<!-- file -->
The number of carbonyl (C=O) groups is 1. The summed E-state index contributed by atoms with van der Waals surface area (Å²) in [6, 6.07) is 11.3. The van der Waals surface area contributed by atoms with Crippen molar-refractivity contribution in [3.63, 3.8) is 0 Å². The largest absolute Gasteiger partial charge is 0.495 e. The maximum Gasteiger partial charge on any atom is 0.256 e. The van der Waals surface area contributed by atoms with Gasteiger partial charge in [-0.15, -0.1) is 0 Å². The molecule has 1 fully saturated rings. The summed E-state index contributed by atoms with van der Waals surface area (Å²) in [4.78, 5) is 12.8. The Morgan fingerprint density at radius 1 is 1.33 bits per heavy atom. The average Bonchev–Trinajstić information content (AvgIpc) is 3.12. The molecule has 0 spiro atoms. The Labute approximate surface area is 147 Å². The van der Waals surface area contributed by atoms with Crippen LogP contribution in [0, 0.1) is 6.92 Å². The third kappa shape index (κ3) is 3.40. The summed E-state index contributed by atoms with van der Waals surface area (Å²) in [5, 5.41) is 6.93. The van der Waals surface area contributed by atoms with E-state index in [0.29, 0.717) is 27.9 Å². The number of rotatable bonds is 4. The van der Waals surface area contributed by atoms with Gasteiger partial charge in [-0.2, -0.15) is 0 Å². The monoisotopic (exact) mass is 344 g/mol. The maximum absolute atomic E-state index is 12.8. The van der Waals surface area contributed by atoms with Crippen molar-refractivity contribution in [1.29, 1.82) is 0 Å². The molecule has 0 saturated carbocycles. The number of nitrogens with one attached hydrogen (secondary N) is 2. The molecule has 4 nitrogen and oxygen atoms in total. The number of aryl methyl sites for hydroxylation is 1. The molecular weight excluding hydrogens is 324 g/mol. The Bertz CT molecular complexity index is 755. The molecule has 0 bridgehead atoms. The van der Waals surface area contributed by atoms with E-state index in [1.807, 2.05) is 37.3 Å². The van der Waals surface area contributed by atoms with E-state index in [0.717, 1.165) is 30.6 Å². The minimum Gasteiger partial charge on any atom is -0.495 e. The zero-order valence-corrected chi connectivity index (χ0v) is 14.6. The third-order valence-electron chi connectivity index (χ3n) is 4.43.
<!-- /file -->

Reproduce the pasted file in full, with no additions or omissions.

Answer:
The number of carbonyl (C=O) groups is 1. The summed E-state index contributed by atoms with van der Waals surface area (Å²) in [6, 6.07) is 11.3. The van der Waals surface area contributed by atoms with Crippen molar-refractivity contribution in [3.63, 3.8) is 0 Å². The largest absolute Gasteiger partial charge is 0.495 e. The maximum Gasteiger partial charge on any atom is 0.256 e. The van der Waals surface area contributed by atoms with Gasteiger partial charge in [-0.15, -0.1) is 0 Å². The molecule has 1 fully saturated rings. The summed E-state index contributed by atoms with van der Waals surface area (Å²) in [4.78, 5) is 12.8. The Morgan fingerprint density at radius 1 is 1.33 bits per heavy atom. The average Bonchev–Trinajstić information content (AvgIpc) is 3.12. The molecule has 0 spiro atoms. The Labute approximate surface area is 147 Å². The van der Waals surface area contributed by atoms with Crippen LogP contribution in [0, 0.1) is 6.92 Å². The third kappa shape index (κ3) is 3.40. The summed E-state index contributed by atoms with van der Waals surface area (Å²) in [5, 5.41) is 6.93. The van der Waals surface area contributed by atoms with E-state index in [0.29, 0.717) is 27.9 Å². The number of rotatable bonds is 4. The van der Waals surface area contributed by atoms with Gasteiger partial charge in [-0.2, -0.15) is 0 Å². The monoisotopic (exact) mass is 344 g/mol. The maximum absolute atomic E-state index is 12.8. The van der Waals surface area contributed by atoms with Crippen molar-refractivity contribution in [1.29, 1.82) is 0 Å². The molecule has 0 saturated carbocycles. The number of nitrogens with one attached hydrogen (secondary N) is 2. The molecule has 4 nitrogen and oxygen atoms in total. The number of aryl methyl sites for hydroxylation is 1. The molecular weight excluding hydrogens is 324 g/mol. The Bertz CT molecular complexity index is 755. The molecule has 0 bridgehead atoms. The van der Waals surface area contributed by atoms with E-state index in [1.807, 2.05) is 37.3 Å². The van der Waals surface area contributed by atoms with E-state index in [0.717, 1.165) is 30.6 Å². The minimum Gasteiger partial charge on any atom is -0.495 e. The zero-order valence-corrected chi connectivity index (χ0v) is 14.6. The third-order valence-electron chi connectivity index (χ3n) is 4.43.